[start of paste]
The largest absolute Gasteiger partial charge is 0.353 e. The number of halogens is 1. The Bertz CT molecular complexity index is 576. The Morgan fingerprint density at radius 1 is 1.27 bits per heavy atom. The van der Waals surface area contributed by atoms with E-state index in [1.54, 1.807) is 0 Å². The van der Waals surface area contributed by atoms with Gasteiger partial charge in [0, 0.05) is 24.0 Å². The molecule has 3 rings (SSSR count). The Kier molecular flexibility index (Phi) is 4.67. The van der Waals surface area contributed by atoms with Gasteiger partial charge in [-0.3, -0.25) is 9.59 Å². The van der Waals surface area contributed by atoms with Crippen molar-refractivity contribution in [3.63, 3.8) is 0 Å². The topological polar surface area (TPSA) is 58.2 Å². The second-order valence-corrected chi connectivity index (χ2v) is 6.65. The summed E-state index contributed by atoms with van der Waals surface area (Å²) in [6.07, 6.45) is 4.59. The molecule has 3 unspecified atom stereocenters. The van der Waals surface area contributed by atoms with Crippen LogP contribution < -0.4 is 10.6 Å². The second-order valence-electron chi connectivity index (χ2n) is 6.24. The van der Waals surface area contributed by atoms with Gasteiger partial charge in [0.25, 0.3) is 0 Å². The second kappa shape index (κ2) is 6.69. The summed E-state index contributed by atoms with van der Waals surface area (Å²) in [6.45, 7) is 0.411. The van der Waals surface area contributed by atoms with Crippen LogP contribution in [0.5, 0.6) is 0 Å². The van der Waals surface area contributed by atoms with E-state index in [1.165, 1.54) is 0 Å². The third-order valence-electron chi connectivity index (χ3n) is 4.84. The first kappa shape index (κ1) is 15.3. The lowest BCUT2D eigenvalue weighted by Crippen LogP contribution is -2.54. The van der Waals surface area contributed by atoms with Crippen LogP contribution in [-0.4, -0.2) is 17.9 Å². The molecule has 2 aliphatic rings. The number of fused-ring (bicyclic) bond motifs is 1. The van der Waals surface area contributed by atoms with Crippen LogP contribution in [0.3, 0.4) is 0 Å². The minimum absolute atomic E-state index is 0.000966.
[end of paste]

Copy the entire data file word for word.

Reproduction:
The largest absolute Gasteiger partial charge is 0.353 e. The number of halogens is 1. The Bertz CT molecular complexity index is 576. The Morgan fingerprint density at radius 1 is 1.27 bits per heavy atom. The van der Waals surface area contributed by atoms with E-state index in [1.54, 1.807) is 0 Å². The van der Waals surface area contributed by atoms with Gasteiger partial charge in [0, 0.05) is 24.0 Å². The molecule has 3 rings (SSSR count). The Kier molecular flexibility index (Phi) is 4.67. The van der Waals surface area contributed by atoms with Gasteiger partial charge in [-0.3, -0.25) is 9.59 Å². The van der Waals surface area contributed by atoms with Crippen molar-refractivity contribution in [3.63, 3.8) is 0 Å². The topological polar surface area (TPSA) is 58.2 Å². The second-order valence-corrected chi connectivity index (χ2v) is 6.65. The summed E-state index contributed by atoms with van der Waals surface area (Å²) in [6.07, 6.45) is 4.59. The molecule has 3 unspecified atom stereocenters. The van der Waals surface area contributed by atoms with Crippen LogP contribution < -0.4 is 10.6 Å². The second-order valence-electron chi connectivity index (χ2n) is 6.24. The van der Waals surface area contributed by atoms with Gasteiger partial charge in [0.25, 0.3) is 0 Å². The second kappa shape index (κ2) is 6.69. The summed E-state index contributed by atoms with van der Waals surface area (Å²) in [6.45, 7) is 0.411. The van der Waals surface area contributed by atoms with Crippen LogP contribution in [0.5, 0.6) is 0 Å². The van der Waals surface area contributed by atoms with E-state index in [1.165, 1.54) is 0 Å². The third-order valence-electron chi connectivity index (χ3n) is 4.84. The first kappa shape index (κ1) is 15.3. The lowest BCUT2D eigenvalue weighted by Crippen LogP contribution is -2.54. The van der Waals surface area contributed by atoms with Crippen LogP contribution in [-0.4, -0.2) is 17.9 Å². The molecule has 2 aliphatic rings. The number of fused-ring (bicyclic) bond motifs is 1. The van der Waals surface area contributed by atoms with Crippen LogP contribution in [0.3, 0.4) is 0 Å². The minimum absolute atomic E-state index is 0.000966.